Terrorism Profiles

Islamic Movement of Uzbekistan (IMU)

Alternative Names:

IMU, O’zbekiston Islomiy Harakati

Location:

Uzbekistan, Tajikistan, Afghanistan (Shahi-Kot Valley), Kyrgyzstan, Pakistan (Federally Administered Tribal Areas)

Leadership:

IMU’s military leader and co-founder, Juma Namangani, a veteran mujahid of the Soviet war in Afghanistan, was killed in Afghanistan in 2001. Namangani’s successor, Tahir Yuldashev, was killed in 2009. In August 2012, leadership was transferred to Usman Ghazi.

Membership:

IMU originally recruited ethnic Uzbeks from among economically challenged and religiously persecuted youth in the Fergana Valley region. IMU’s membership has since expanded to include central Asians such as Afghans, Tajiks, Turkmens, Arabs, and Westerners.

Funding Sources:

In the late 1990s, the IMU received funding from Pakistan’s Inter-Services Intelligence (ISI) and worked closely with the Taliban in Afghanistan. IMU currently generates funding from criminal activities, such as drug smuggling. IMU also maintains connections to al-Qaeda from which it derives funding. In 2015, IMU’s emir, Usman Ghazi, pledged allegiance to ISIS, from which IMU may be receiving funding.

Origins:

IMU, an Islamic terrorist organization, was founded in August 1998 by Tahir Yuldashev and Juma Namangani, both ethnic Uzbeks.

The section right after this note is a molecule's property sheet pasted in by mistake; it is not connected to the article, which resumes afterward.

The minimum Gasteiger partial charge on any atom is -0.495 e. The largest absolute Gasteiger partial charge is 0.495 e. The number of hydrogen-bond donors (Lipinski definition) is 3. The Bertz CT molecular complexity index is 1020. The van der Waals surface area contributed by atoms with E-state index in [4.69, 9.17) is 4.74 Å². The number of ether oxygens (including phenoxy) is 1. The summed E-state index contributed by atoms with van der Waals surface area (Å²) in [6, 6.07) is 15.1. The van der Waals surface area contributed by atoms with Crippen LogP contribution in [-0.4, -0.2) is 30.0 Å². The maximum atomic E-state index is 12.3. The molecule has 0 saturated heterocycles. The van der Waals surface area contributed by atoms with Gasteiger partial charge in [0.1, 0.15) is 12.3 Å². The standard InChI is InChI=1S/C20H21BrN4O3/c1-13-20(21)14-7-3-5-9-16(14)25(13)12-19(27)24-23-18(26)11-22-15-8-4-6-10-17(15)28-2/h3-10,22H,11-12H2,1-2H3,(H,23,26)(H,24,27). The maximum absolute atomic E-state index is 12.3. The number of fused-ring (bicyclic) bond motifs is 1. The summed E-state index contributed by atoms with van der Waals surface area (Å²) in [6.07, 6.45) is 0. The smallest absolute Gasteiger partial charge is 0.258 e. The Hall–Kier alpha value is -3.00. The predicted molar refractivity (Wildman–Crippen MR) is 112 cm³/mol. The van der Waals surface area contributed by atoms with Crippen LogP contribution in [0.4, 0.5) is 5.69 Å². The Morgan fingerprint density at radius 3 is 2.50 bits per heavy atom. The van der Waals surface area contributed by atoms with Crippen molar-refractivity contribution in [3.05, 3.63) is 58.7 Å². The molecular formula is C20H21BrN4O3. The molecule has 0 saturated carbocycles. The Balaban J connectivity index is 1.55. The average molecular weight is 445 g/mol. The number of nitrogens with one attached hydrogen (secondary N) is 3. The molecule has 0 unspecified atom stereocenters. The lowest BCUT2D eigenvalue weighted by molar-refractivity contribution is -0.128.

Major Attacks:

February 1999: IMU militants detonated six vehicle-borne explosive devices in Tashkent, Uzbekistan, which killed 16 people and injured over 120.

August 2000: IMU kidnapped and held hostage four American mountain climbers in the Karu-Su Valley of Kyrgyzstan. The climbers escaped.

2001 – Present: The IMU has carried out numerous attacks against U.S. and Coalition forces, and the U.S.-backed Northern Alliance, after the U.S.-led invasion of Afghanistan in 2001.

March-April 2004: IMU gunmen and female suicide bombers targeted Uzbek security forces in Tashkent, which killed 10 policemen and four civilians.

December 2011: An IMU suicide bomber killed 19 people at the funeral of an Afghan government official.

April 2012: IMU and Tehrik-i-Taliban Pakistan (TTP) militants attacked Bannu Prison in Pakistan’s Khyber Pakhtunkhwa Province, freeing roughly 400 prisoners.

June 2014: The IMU, in concert with TTP militants, carried out an attack on Jinnah International Airport in Karachi, Pakistan, which killed 36 people, including the attackers, and injured 18 others.

Ideological Roots:

IMU traces its ideological roots to a radical interpretation of Sunni Islam and Pan-Islamism, which advocates the unity of all Muslims under one Islamic state or Caliphate based on Sharia law.

Objectives:

IMU’s original objective was to overthrow the Government of Uzbekistan and establish an Islamic state under Sharia law. It has since expanded in scope to include the expulsion of Western interests from the broader Middle East.

Tactics:

Suicide bombings, kidnappings, firearm attacks, low-intensity bomb attacks, and vehicle-borne explosive devices.

Updated on January 7, 2016.

References


  1. “Country Reports on Terrorism 2005.” US Department of State. Last modified April, 2006. Accessed December 26, 2015. http://www.state.gov/documents/organization/65462.pdf
  2. “Islamic Movement of Uzbekistan names Abu Usman as new leader.” Long War Journal. Last modified August, 2010. Accessed December 26, 2015. http://www.longwarjournal.org/archives/2010/08/islamic_movement_of_2.php
  3. “Tajikistan and Afghanistan.” Institute for the Study of War. Last modified 2015. Accessed December 26, 2015. http://www.understandingwar.org/tajikistan-and-afghanistan
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